Some observers claim that the situation went backward in the years immediately after accession, when the intense scrutiny during the accession period ended and politicians were given access to large amounts of EU funds. Several of the cases currently being investigated by Romania’s National Anticorruption Directorate (DNA) date back to this period.
Indeed, the European Commission acknowledges that when they joined the EU, Romania and Bulgaria “still had progress to make in the fields of judicial reform, corruption and organised crime”. The EU, therefore, decided to launch the Cooperation and Verification Mechanism (CVM) to help them address any outstanding shortcomings. Annual CVM reports track achievements and point out areas where more work is needed.
Partly promoted by EU pressure, Romania launched the DNA in 2012 and its head Laura Kovesi and her prosecutors have been unafraid to go after top politicians and influential businesspeople. Those that have come under investigation by the DNA include Victor Ponta, Romania’s sitting prime minister at the time the probes were launched, and numerous other current and former ministers. The DNA has its detractors, those who say it is too aggressive and relies too much on evidence from the security services, but overall it has become a strong deterrent to corruption and contributed to changing the political climate in Romania.
By contrast, Bulgaria has struggled to pursue a coherent anti-corruption strategy. Ambitious reform plans have been drawn up in the last two years – Prime Minister Boyko Borissov pledged in early 2015 that his new anti-corruption strategy would allow Bulgaria to overtake Romania – in practice the ongoing political uncertainty in the country has made it difficult to progress with critical reforms.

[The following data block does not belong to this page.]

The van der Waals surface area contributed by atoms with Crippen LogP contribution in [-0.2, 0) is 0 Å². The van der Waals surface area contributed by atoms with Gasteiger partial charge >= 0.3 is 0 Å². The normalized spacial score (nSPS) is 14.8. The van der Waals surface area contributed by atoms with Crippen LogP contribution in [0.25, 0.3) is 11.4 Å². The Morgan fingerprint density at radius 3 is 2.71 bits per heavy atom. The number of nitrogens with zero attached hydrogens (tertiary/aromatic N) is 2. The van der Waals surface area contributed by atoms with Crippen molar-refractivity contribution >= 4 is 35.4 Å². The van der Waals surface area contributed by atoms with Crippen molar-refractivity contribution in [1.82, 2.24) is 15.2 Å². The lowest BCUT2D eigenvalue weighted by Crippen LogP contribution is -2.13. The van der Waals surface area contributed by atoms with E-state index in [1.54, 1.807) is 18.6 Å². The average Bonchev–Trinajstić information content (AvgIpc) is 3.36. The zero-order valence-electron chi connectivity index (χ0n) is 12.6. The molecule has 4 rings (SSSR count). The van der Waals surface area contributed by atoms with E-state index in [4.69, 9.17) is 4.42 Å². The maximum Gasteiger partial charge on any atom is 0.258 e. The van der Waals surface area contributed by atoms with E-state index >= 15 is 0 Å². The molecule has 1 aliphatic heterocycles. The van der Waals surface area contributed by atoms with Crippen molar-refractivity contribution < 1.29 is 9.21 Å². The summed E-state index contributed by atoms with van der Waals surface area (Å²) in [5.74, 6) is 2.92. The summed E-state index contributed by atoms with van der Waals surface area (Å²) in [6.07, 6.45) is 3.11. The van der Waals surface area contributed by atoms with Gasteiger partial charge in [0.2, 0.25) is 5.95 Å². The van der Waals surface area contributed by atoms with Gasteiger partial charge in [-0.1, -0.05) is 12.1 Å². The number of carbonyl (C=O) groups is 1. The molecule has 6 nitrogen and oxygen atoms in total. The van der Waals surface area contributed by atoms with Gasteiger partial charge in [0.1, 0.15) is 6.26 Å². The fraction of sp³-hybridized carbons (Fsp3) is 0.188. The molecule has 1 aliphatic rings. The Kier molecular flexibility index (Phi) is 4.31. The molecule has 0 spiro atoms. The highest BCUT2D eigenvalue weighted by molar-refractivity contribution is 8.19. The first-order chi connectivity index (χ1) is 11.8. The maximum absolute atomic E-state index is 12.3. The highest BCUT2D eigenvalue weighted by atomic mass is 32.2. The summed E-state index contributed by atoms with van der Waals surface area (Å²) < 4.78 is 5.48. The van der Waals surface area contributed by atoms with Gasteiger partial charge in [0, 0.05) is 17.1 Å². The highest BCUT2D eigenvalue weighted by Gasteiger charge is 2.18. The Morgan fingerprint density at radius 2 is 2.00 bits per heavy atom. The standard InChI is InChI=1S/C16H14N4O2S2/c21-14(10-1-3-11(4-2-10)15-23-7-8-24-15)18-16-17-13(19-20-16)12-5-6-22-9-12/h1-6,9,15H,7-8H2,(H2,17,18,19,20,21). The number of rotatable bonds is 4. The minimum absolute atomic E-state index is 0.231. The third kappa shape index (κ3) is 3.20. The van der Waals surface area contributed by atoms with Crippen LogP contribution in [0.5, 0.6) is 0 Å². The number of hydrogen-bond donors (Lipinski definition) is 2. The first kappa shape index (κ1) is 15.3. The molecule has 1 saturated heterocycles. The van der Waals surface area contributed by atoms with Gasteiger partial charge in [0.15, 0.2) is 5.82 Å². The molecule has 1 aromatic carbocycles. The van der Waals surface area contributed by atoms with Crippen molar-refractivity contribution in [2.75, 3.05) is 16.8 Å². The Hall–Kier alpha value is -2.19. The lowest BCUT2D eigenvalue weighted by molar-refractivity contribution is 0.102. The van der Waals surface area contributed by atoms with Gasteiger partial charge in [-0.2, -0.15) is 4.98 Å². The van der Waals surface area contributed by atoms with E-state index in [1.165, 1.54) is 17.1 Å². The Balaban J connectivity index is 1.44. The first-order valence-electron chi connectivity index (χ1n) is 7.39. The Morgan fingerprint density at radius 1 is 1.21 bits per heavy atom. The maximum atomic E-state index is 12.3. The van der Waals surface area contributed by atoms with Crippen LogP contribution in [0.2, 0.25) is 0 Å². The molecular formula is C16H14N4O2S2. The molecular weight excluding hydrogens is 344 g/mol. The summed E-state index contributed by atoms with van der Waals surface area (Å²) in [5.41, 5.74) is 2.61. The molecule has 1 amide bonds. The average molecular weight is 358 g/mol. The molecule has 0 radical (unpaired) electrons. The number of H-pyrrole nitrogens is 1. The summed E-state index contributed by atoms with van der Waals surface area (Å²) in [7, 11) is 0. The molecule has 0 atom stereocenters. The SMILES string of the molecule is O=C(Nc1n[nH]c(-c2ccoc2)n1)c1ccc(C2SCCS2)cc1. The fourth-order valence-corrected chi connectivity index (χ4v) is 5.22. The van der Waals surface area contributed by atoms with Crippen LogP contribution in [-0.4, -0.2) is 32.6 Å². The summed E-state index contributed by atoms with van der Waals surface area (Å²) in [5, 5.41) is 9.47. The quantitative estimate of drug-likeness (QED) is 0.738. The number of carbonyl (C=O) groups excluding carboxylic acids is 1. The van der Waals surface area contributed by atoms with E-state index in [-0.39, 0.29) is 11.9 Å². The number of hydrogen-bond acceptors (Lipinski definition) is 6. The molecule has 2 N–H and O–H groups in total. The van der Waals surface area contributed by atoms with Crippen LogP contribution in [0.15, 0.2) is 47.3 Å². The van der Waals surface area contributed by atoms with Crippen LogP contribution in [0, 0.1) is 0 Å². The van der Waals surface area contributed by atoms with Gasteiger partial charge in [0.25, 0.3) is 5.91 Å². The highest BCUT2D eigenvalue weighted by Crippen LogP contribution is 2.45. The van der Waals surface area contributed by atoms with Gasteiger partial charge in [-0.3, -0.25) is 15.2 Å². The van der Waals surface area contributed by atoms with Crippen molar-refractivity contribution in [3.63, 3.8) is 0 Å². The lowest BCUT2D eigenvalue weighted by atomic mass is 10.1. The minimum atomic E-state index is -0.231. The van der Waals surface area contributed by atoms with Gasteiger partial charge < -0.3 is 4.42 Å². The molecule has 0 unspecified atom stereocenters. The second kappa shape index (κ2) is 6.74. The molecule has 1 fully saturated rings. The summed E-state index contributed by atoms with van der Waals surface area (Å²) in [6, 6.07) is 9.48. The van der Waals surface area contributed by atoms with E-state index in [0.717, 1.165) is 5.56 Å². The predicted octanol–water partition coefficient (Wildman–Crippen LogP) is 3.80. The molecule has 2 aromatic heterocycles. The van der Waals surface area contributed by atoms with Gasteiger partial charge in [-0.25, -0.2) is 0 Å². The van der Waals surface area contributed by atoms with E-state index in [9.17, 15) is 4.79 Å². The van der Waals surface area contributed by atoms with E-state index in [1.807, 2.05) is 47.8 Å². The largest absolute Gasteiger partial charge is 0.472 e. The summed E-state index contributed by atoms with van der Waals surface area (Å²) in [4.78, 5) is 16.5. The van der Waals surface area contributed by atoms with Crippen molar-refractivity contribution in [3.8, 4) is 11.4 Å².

This has opened up the debate on whether it would have been better to wait rather than expecting reforms to continue in the two countries post-accession. “With regard to some indicators, it may have been a little bit early for Romania to join the EU in 2007, but there was a certain window of opportunity at that time, and in recent years Romania has shown a reasonable drive to improve,” says Deuber.
Wilson considers the decision to allow Romania to enter the EU in 2007 was correct. “We advance in tackling those issues much faster with them firmly inside the European family,” he says. “We should acknowledge that the trends are overall positive, although sometimes there can be a step backwards.”
“I think we can say now it is never early and never late to join a community like EU,” agrees Kolchev. “Bulgaria and Romania were poorer and less prepared that other EU members, and then time proved the discrepancies could be reduced because the membership was a kick-start for reforms and helped abandoning faster old values. I do believe that Bulgaria joined EU at the right time.”
However, corruption and poverty are the two key reasons why Bulgaria and Romania are still seen as “second tier” EU member states even a decade after their accession. This was highlighted at the recent round of talks on the EU-Canada Comprehensive Economic and Trade Agreement (CETA), when both countries conditioned their approval of the deal on being granted the same visa free status by Canada as other EU member states.
As nationalism and euroscepticism rises in countries across Europe, from the UK to Hungary, many people from the two countries find themselves on the receiving end of xenophobic political rhetoric, verbal abuse and even physical violence. There was an upsurge of abuse against immigrants from within and outside the EU after the UK’s Brexit referendum, but similar incidents have also been reported in France, Germany, Italy and other countries.